Fahari Aviation participates in Kenya’s first National Wildlife Census

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Company has deployed its drones and drone pilots to count wildlife

Fahari Aviation, a subsidiary of Kenya’s national carrier, Kenya Airways PLC, is participating in the Tsavo Ecosystem Wildlife Census that is taking place between 11th and 18th June 2021. This has entailed the deployment of Fahari Aviation’s drones and crew to pilot drones in the ongoing National Wildlife Census exercise that aims to establish a national baseline of wildlife populations and their distribution in Kenya. The census is being coordinated by the Kenya Wildlife Service (KWS) and the newly established Wildlife Research and Training Institute (WRTI) with financial support from the National Government. 

Fahari Aviation aims to pilot the beneficial use of drones and unmanned aircraft in supporting vast ecosystems and wildlife conservation efforts. This includes their cost-effectiveness in operations while still achieving the desired results of data output.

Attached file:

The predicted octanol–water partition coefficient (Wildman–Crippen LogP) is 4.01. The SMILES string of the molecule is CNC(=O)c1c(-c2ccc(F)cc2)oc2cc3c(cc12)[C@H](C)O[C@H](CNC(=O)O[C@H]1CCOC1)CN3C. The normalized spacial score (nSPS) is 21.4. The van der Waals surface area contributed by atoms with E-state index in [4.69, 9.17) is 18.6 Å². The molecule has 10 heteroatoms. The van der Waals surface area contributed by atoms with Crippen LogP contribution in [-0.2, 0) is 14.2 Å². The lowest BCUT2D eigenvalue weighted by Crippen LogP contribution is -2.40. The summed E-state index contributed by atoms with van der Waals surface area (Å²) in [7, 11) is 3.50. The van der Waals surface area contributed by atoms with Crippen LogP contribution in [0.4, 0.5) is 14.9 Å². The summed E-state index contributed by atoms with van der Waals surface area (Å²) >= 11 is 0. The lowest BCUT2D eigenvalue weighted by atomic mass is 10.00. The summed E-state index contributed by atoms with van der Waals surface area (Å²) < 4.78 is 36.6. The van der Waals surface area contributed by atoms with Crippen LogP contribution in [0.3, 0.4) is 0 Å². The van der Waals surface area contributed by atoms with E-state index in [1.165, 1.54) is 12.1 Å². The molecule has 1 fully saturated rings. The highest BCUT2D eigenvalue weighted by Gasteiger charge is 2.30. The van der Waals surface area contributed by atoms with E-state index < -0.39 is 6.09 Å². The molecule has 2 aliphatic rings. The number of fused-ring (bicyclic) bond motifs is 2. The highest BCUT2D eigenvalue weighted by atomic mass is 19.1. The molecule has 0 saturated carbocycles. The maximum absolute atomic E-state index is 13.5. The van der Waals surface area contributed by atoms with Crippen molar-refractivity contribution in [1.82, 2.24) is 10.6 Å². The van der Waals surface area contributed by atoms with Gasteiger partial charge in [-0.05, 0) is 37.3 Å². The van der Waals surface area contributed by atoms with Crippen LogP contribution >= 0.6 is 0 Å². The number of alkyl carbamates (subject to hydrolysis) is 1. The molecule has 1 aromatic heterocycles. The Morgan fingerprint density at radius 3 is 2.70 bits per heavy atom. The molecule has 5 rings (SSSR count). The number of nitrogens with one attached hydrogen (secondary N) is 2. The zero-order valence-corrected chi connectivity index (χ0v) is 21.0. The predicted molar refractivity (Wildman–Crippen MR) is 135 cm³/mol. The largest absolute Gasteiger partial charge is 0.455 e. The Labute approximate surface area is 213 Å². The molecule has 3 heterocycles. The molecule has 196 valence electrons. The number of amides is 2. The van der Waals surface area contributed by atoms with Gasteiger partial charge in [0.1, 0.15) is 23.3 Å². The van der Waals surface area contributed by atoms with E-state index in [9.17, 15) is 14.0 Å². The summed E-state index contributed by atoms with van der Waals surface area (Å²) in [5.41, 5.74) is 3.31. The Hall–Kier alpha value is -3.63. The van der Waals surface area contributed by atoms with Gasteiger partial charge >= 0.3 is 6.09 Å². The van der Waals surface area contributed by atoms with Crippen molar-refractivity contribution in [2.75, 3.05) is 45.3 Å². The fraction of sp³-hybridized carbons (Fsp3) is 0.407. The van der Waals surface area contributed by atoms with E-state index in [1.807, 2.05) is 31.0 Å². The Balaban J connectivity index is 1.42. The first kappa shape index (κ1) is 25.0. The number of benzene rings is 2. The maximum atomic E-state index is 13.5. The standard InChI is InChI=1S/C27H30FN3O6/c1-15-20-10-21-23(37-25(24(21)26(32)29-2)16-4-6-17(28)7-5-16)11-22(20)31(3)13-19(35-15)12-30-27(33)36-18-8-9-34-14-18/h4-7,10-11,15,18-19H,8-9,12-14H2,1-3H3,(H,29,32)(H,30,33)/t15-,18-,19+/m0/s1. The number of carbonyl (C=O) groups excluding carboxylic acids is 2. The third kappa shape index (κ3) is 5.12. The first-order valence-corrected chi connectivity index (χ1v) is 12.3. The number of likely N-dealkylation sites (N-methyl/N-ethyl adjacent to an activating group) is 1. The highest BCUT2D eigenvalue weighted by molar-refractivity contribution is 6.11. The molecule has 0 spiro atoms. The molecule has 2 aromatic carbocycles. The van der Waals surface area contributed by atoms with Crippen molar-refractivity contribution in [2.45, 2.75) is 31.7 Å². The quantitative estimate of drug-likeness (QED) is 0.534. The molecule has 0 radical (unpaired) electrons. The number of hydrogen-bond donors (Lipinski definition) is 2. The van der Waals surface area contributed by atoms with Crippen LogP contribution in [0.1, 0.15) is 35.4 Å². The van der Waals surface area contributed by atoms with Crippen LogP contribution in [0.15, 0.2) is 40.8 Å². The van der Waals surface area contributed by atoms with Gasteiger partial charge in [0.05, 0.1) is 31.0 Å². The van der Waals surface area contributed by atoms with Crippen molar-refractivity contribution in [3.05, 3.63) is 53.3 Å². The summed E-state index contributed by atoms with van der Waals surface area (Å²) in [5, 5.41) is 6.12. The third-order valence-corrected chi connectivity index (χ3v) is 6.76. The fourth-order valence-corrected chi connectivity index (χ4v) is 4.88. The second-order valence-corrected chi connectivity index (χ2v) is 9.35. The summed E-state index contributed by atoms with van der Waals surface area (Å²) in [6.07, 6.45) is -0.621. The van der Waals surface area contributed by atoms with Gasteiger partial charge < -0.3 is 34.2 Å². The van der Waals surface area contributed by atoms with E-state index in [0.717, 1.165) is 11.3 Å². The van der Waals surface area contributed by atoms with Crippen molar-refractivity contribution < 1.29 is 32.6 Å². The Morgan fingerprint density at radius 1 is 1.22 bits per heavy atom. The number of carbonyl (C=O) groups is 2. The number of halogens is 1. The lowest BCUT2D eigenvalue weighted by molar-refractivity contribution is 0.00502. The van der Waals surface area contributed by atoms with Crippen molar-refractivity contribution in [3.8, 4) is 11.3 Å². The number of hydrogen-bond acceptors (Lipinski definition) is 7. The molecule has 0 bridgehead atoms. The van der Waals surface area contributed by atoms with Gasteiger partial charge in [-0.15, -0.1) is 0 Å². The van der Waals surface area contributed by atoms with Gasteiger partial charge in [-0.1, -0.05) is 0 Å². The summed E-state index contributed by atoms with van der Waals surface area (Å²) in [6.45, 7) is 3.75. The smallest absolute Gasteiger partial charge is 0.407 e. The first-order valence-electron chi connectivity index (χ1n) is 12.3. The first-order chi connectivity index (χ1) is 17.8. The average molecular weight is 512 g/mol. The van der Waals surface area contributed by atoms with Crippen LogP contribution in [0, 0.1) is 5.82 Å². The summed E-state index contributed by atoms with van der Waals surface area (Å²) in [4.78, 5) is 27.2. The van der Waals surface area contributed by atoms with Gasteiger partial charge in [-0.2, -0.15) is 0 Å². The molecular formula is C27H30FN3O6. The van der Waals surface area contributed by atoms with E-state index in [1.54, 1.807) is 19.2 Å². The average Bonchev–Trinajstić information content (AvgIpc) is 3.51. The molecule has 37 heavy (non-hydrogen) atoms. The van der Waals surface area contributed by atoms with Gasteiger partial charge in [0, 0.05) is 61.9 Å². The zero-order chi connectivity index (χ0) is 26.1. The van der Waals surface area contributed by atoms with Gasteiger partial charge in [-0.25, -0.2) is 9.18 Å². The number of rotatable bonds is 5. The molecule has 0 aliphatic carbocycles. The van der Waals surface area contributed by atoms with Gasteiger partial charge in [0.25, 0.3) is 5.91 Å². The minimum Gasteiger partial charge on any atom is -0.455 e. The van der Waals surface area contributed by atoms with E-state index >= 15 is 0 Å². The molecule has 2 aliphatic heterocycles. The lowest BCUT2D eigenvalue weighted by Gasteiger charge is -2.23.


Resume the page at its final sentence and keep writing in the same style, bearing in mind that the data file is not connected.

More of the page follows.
“The use of drones and unmanned aircraft has proven feasible in many different fields of application. In addition, the Omni-purpose nature of these vehicles has provided opportunities to create an impact on various uses. Through Fahari Aviation, we aim to furnish new dimensions to the use of aerial counting and wildlife monitoring methods cost-effectively and efficiently,” Allan Kilavuka, Chief Executive Officer at Kenya Airways, said.

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The national census will count terrestrial, fresh water and marine mammals, key birds (ostrich, kori bastards and other threatened birds), endangered primates (Tana Mangabey and Tana red colobus), threatened amphibians and reptiles (crocodiles) in the 47 counties. The specific terrestrial mammals to be counted will include elephant, rhino, giraffe, buffalo, lesser kudu, greater kudu, eland, common zebra, Grey’s zebra, Grant’s gazelle, Thomson’s gazelle, hirola, gerenuk, sitatunga, bongo, kongoni, impala, hippopotamus, and warthogs.

Brig. (Rtd) John Waweru, Kenya Wildlife Service Director-General, said: To facilitate sustainable conservation and management of our wildlife, monitoring populations is a significant prerequisite. This census will therefore provide information on the current status and distribution of wildlife. Further, it will aid in identifying threats to the vast but threatened wildlife populations and support the decision making process in the conservation and tourism sector. Through Fahari Aviation, we look forward to working with Kenya Airways and further the use of drones and unmanned aircraft in wildlife conservation efforts.”

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Georgina Ford

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